The Supreme Court of New Mexico opened the state to same-sex marriages in the case of Griego v. Oliver, 2013 WL 6670704 (N.M. 2013). It interpreted New Mexico statutes as denying the right of same-sex couples to marry and then held those statutes unconstitutional under the equal protection clause in Article 18 of Section II of the New Mexico Constitution. The court unanimously held that the statutes created a classification based on sexual orientation and that such statutes should be subject to intermediate scrutiny because the class of gay and lesbian persons has a history of being subject to discrimination and “deep-rooted prejudice against their integration into society.”
Applying that standard of review, the court found the classification unconstitutional. The state justified denying same-sex couples the right to marry on the ground that male-female marriages promoted “responsible procreation and child-rearing.” Although this is a legitimate government interest, the court found no relation between it and the decision to deny marriage to same-sex couples, partly because “fertility has never been a condition of marriage” and even if it was, same-sex couples can procreate and raise children responsibly. The court found that the “purpose of the New Mexico marriage laws is to bring stability and order to the legal relationships of committed couples by defining their rights and responsibilities as to one another, their property, and their children, if they choose to have children.” Given that purpose, the state could show no legitimate government interest in denying the civil status of marriage to same-sex couples.
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Posted on December 17th, 2013 by Joseph William Singer.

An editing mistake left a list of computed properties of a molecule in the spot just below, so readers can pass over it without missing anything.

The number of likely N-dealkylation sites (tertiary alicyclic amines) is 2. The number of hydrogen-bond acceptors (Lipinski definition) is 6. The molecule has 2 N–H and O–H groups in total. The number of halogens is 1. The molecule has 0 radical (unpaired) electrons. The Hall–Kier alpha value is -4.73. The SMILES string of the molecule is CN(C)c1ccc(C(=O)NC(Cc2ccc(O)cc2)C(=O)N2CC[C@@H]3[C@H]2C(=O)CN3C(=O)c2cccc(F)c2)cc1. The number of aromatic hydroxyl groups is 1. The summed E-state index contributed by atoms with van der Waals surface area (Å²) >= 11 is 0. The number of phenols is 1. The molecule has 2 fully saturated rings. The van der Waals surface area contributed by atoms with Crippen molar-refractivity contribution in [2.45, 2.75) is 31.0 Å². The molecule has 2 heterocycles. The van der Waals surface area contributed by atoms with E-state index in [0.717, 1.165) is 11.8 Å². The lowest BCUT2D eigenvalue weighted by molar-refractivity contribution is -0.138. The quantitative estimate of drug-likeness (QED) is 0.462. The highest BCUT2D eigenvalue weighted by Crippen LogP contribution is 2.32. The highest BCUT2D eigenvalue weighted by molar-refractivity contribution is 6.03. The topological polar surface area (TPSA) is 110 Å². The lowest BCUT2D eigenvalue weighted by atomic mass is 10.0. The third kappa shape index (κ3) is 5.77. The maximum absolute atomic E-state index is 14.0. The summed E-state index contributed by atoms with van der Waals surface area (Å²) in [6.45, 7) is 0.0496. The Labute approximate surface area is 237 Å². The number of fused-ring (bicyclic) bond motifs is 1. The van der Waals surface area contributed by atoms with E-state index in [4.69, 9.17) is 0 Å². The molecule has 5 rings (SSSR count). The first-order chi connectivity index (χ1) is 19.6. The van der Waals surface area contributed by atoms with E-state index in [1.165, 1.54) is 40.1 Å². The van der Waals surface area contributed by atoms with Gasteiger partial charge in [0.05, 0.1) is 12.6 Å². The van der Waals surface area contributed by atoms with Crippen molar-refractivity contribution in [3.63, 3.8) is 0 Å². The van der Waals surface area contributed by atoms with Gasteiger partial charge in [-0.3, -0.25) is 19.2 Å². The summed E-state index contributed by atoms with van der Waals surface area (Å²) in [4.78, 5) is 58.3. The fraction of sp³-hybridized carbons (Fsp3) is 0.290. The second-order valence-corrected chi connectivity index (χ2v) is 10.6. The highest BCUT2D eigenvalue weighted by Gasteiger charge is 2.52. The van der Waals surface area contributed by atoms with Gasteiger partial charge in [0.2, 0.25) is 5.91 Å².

The city of Irwindale in the Los Angeles area brought suit to shut down a plant that manufacturers hot sauce made from sriracha chilis. Neighbors complained that the hot sauce manufacturer caused them great discomfort from the odors of the plant, that they suffered from headaches, and that the plant made their eyes water and their throats burn. read article On the other hand some residents suffered no ill effects while others found the effects fleeting and inconsistent. The state superior court judge must have believed the complaints because he issued an injunction ordering the plant to cease the operations that were causing the offensive odors.read article The court did not order the plant closed, just to act to mitigate the problems it was causing.
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A number of recent cases has revealed the persistence of racial discrimination affecting municipal decisions about housing. The Sixth Circuit found, for example, in Hidden Village, LLC v. City of Lakewood, Ohio, 734 F.3d 519 (6th Cir. 2013), that town officials may have engaged in a campaign of harassment designed to induce African American residents to move out of town. The case involved a Lutheran religious organization that helped young people released from foster care or juvenile detention to enter society. The organization found a helpful landlord willing to rent apartments to the organization’s clients. At first the town officials argued that this amounted to an institutional use in violation of the zoning law but the town planning commission found otherwise. At that point, the complaint alleges that town officials began a campaign of police harassment that involved citations for minor offenses and unreasonable searches of apartments.